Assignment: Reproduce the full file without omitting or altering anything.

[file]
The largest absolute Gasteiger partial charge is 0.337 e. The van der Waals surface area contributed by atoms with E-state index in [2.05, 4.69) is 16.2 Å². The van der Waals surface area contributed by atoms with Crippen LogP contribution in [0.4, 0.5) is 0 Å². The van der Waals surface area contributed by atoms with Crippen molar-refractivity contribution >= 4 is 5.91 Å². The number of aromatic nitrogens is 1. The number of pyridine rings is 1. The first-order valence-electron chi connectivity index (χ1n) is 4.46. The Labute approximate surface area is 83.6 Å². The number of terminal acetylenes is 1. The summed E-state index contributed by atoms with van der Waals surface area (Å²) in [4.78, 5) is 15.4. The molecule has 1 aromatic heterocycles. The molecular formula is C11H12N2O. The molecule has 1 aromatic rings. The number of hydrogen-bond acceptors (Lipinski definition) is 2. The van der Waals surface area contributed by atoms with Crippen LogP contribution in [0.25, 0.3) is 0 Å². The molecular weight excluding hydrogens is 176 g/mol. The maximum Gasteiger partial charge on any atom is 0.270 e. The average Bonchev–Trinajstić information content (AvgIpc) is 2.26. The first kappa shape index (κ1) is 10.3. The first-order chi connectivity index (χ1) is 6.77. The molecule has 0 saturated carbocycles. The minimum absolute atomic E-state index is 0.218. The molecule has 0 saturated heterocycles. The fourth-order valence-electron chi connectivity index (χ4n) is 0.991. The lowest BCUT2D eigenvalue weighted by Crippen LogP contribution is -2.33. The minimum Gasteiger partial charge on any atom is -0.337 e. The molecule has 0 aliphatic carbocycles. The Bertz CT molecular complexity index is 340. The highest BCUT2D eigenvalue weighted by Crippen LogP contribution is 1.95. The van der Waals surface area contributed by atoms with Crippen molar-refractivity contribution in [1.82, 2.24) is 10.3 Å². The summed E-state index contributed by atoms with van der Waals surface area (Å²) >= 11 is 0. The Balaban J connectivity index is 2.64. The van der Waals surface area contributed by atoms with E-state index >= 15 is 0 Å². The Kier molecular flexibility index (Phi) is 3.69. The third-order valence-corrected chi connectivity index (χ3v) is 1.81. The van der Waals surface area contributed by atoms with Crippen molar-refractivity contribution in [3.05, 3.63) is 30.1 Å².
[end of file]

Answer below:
The largest absolute Gasteiger partial charge is 0.337 e. The van der Waals surface area contributed by atoms with E-state index in [2.05, 4.69) is 16.2 Å². The van der Waals surface area contributed by atoms with Crippen LogP contribution in [0.4, 0.5) is 0 Å². The van der Waals surface area contributed by atoms with Crippen molar-refractivity contribution >= 4 is 5.91 Å². The number of aromatic nitrogens is 1. The number of pyridine rings is 1. The first-order valence-electron chi connectivity index (χ1n) is 4.46. The Labute approximate surface area is 83.6 Å². The number of terminal acetylenes is 1. The summed E-state index contributed by atoms with van der Waals surface area (Å²) in [4.78, 5) is 15.4. The molecule has 1 aromatic heterocycles. The molecular formula is C11H12N2O. The molecule has 1 aromatic rings. The number of hydrogen-bond acceptors (Lipinski definition) is 2. The van der Waals surface area contributed by atoms with Crippen LogP contribution in [0.25, 0.3) is 0 Å². The molecular weight excluding hydrogens is 176 g/mol. The maximum Gasteiger partial charge on any atom is 0.270 e. The average Bonchev–Trinajstić information content (AvgIpc) is 2.26. The first kappa shape index (κ1) is 10.3. The first-order chi connectivity index (χ1) is 6.77. The molecule has 0 saturated carbocycles. The minimum absolute atomic E-state index is 0.218. The molecule has 0 saturated heterocycles. The fourth-order valence-electron chi connectivity index (χ4n) is 0.991. The lowest BCUT2D eigenvalue weighted by Crippen LogP contribution is -2.33. The minimum Gasteiger partial charge on any atom is -0.337 e. The molecule has 0 aliphatic carbocycles. The Bertz CT molecular complexity index is 340. The highest BCUT2D eigenvalue weighted by Crippen LogP contribution is 1.95. The van der Waals surface area contributed by atoms with Crippen molar-refractivity contribution in [1.82, 2.24) is 10.3 Å². The summed E-state index contributed by atoms with van der Waals surface area (Å²) >= 11 is 0. The Balaban J connectivity index is 2.64. The van der Waals surface area contributed by atoms with E-state index >= 15 is 0 Å². The Kier molecular flexibility index (Phi) is 3.69. The third-order valence-corrected chi connectivity index (χ3v) is 1.81. The van der Waals surface area contributed by atoms with Crippen molar-refractivity contribution in [3.05, 3.63) is 30.1 Å².